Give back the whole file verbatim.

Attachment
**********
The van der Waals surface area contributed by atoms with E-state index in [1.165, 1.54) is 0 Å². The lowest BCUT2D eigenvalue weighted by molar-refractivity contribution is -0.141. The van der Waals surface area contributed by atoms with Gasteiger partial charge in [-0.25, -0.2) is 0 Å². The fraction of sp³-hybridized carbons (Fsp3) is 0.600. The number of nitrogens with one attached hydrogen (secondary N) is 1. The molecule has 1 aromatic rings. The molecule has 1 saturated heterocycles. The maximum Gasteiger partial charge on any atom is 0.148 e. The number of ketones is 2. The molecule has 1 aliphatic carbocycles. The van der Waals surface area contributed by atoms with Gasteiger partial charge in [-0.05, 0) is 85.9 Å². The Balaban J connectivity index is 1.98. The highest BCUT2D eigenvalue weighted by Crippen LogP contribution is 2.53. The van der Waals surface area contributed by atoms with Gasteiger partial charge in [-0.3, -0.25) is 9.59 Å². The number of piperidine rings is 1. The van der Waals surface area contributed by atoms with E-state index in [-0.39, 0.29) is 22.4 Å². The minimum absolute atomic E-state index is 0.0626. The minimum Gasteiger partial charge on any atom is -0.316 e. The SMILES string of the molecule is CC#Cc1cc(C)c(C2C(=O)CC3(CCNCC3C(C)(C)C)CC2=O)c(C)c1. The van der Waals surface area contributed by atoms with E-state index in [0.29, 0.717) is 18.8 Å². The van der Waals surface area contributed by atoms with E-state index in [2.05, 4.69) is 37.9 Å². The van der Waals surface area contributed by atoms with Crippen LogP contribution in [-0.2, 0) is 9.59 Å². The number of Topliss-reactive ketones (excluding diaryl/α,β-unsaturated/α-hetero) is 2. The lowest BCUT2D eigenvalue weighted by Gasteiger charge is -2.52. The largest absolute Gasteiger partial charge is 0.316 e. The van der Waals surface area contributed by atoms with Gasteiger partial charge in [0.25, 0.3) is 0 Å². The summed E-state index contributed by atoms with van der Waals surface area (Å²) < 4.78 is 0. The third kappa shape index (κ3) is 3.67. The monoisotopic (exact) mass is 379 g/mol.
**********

The van der Waals surface area contributed by atoms with E-state index in [1.165, 1.54) is 0 Å². The lowest BCUT2D eigenvalue weighted by molar-refractivity contribution is -0.141. The van der Waals surface area contributed by atoms with Gasteiger partial charge in [-0.25, -0.2) is 0 Å². The fraction of sp³-hybridized carbons (Fsp3) is 0.600. The number of nitrogens with one attached hydrogen (secondary N) is 1. The molecule has 1 aromatic rings. The molecule has 1 saturated heterocycles. The maximum Gasteiger partial charge on any atom is 0.148 e. The number of ketones is 2. The molecule has 1 aliphatic carbocycles. The van der Waals surface area contributed by atoms with Gasteiger partial charge in [-0.05, 0) is 85.9 Å². The Balaban J connectivity index is 1.98. The highest BCUT2D eigenvalue weighted by Crippen LogP contribution is 2.53. The van der Waals surface area contributed by atoms with Gasteiger partial charge in [-0.3, -0.25) is 9.59 Å². The number of piperidine rings is 1. The van der Waals surface area contributed by atoms with E-state index in [-0.39, 0.29) is 22.4 Å². The minimum absolute atomic E-state index is 0.0626. The minimum Gasteiger partial charge on any atom is -0.316 e. The SMILES string of the molecule is CC#Cc1cc(C)c(C2C(=O)CC3(CCNCC3C(C)(C)C)CC2=O)c(C)c1. The van der Waals surface area contributed by atoms with E-state index in [0.29, 0.717) is 18.8 Å². The van der Waals surface area contributed by atoms with E-state index in [2.05, 4.69) is 37.9 Å². The van der Waals surface area contributed by atoms with Crippen LogP contribution in [-0.2, 0) is 9.59 Å². The number of Topliss-reactive ketones (excluding diaryl/α,β-unsaturated/α-hetero) is 2. The lowest BCUT2D eigenvalue weighted by Gasteiger charge is -2.52. The largest absolute Gasteiger partial charge is 0.316 e. The van der Waals surface area contributed by atoms with Gasteiger partial charge in [0.25, 0.3) is 0 Å². The summed E-state index contributed by atoms with van der Waals surface area (Å²) < 4.78 is 0. The third kappa shape index (κ3) is 3.67. The monoisotopic (exact) mass is 379 g/mol.